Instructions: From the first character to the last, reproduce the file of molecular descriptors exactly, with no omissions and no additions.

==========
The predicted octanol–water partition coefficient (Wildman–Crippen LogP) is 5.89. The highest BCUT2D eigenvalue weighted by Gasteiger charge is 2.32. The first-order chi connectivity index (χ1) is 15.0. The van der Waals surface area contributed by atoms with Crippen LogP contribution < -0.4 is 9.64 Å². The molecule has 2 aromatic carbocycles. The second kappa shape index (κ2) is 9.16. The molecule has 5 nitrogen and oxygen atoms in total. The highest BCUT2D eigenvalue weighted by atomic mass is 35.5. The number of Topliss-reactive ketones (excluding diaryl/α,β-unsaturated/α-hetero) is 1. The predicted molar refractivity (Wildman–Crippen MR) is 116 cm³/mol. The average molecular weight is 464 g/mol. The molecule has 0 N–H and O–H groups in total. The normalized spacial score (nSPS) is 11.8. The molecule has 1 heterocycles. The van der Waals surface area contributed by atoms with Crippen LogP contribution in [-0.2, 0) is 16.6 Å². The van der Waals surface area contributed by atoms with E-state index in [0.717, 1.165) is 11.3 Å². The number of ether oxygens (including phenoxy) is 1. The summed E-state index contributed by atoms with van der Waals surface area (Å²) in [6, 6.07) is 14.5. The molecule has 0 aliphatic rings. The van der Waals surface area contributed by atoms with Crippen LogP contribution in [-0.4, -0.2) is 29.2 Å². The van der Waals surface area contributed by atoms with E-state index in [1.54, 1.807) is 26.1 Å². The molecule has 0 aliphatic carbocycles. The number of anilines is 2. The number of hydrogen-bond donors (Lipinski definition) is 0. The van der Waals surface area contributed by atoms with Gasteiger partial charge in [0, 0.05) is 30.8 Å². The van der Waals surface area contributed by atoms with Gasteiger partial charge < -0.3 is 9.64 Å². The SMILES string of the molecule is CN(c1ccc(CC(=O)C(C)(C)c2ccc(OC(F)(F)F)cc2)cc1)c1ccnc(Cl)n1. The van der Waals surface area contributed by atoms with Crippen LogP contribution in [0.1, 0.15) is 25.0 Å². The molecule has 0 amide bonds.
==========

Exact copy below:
The predicted octanol–water partition coefficient (Wildman–Crippen LogP) is 5.89. The highest BCUT2D eigenvalue weighted by Gasteiger charge is 2.32. The first-order chi connectivity index (χ1) is 15.0. The van der Waals surface area contributed by atoms with Crippen LogP contribution < -0.4 is 9.64 Å². The molecule has 2 aromatic carbocycles. The second kappa shape index (κ2) is 9.16. The molecule has 5 nitrogen and oxygen atoms in total. The highest BCUT2D eigenvalue weighted by atomic mass is 35.5. The number of Topliss-reactive ketones (excluding diaryl/α,β-unsaturated/α-hetero) is 1. The predicted molar refractivity (Wildman–Crippen MR) is 116 cm³/mol. The average molecular weight is 464 g/mol. The molecule has 0 N–H and O–H groups in total. The normalized spacial score (nSPS) is 11.8. The molecule has 1 heterocycles. The van der Waals surface area contributed by atoms with Crippen LogP contribution in [-0.2, 0) is 16.6 Å². The van der Waals surface area contributed by atoms with E-state index in [0.717, 1.165) is 11.3 Å². The number of ether oxygens (including phenoxy) is 1. The summed E-state index contributed by atoms with van der Waals surface area (Å²) in [6, 6.07) is 14.5. The molecule has 0 aliphatic rings. The van der Waals surface area contributed by atoms with Crippen LogP contribution in [-0.4, -0.2) is 29.2 Å². The van der Waals surface area contributed by atoms with E-state index in [1.54, 1.807) is 26.1 Å². The molecule has 0 aliphatic carbocycles. The number of anilines is 2. The number of hydrogen-bond donors (Lipinski definition) is 0. The van der Waals surface area contributed by atoms with Gasteiger partial charge in [0, 0.05) is 30.8 Å². The van der Waals surface area contributed by atoms with Gasteiger partial charge < -0.3 is 9.64 Å². The SMILES string of the molecule is CN(c1ccc(CC(=O)C(C)(C)c2ccc(OC(F)(F)F)cc2)cc1)c1ccnc(Cl)n1. The van der Waals surface area contributed by atoms with Crippen LogP contribution in [0.1, 0.15) is 25.0 Å². The molecule has 0 amide bonds.